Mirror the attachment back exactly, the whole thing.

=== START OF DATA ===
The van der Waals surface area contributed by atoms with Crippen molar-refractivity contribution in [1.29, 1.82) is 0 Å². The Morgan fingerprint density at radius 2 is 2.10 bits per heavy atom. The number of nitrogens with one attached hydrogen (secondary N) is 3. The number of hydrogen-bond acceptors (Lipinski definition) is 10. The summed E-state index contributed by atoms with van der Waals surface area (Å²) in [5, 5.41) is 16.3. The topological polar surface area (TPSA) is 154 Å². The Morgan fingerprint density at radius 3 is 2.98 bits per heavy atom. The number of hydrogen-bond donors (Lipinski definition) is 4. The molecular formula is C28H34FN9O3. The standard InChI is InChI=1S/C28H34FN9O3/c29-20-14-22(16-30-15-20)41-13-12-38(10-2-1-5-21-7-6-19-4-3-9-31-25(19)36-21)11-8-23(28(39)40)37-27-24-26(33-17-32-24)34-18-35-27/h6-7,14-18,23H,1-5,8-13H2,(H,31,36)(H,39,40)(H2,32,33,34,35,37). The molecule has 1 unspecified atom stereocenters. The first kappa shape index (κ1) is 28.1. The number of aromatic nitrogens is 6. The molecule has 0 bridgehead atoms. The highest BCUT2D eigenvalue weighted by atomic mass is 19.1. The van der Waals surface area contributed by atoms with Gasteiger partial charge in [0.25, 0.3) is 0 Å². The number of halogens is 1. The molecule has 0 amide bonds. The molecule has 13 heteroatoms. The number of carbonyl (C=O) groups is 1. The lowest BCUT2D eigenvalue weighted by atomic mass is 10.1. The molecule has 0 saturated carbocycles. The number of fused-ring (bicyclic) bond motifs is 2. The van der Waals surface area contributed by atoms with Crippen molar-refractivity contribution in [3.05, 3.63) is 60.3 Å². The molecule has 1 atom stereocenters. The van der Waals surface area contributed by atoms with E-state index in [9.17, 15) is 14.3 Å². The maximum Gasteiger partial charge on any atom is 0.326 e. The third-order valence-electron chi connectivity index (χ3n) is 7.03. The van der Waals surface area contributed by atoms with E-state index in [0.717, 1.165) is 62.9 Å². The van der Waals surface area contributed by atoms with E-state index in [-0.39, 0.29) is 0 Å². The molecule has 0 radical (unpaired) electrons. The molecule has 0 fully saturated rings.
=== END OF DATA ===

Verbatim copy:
The van der Waals surface area contributed by atoms with Crippen molar-refractivity contribution in [1.29, 1.82) is 0 Å². The Morgan fingerprint density at radius 2 is 2.10 bits per heavy atom. The number of nitrogens with one attached hydrogen (secondary N) is 3. The number of hydrogen-bond acceptors (Lipinski definition) is 10. The summed E-state index contributed by atoms with van der Waals surface area (Å²) in [5, 5.41) is 16.3. The topological polar surface area (TPSA) is 154 Å². The Morgan fingerprint density at radius 3 is 2.98 bits per heavy atom. The number of hydrogen-bond donors (Lipinski definition) is 4. The molecular formula is C28H34FN9O3. The standard InChI is InChI=1S/C28H34FN9O3/c29-20-14-22(16-30-15-20)41-13-12-38(10-2-1-5-21-7-6-19-4-3-9-31-25(19)36-21)11-8-23(28(39)40)37-27-24-26(33-17-32-24)34-18-35-27/h6-7,14-18,23H,1-5,8-13H2,(H,31,36)(H,39,40)(H2,32,33,34,35,37). The molecule has 1 unspecified atom stereocenters. The first kappa shape index (κ1) is 28.1. The number of aromatic nitrogens is 6. The molecule has 0 bridgehead atoms. The highest BCUT2D eigenvalue weighted by atomic mass is 19.1. The van der Waals surface area contributed by atoms with Gasteiger partial charge in [0.25, 0.3) is 0 Å². The number of halogens is 1. The molecule has 0 amide bonds. The molecule has 13 heteroatoms. The number of carbonyl (C=O) groups is 1. The lowest BCUT2D eigenvalue weighted by atomic mass is 10.1. The molecule has 0 saturated carbocycles. The number of fused-ring (bicyclic) bond motifs is 2. The van der Waals surface area contributed by atoms with Crippen molar-refractivity contribution in [3.05, 3.63) is 60.3 Å². The molecule has 1 atom stereocenters. The van der Waals surface area contributed by atoms with E-state index in [9.17, 15) is 14.3 Å². The maximum Gasteiger partial charge on any atom is 0.326 e. The third-order valence-electron chi connectivity index (χ3n) is 7.03. The van der Waals surface area contributed by atoms with E-state index in [0.717, 1.165) is 62.9 Å². The van der Waals surface area contributed by atoms with E-state index in [-0.39, 0.29) is 0 Å². The molecule has 0 radical (unpaired) electrons. The molecule has 0 fully saturated rings.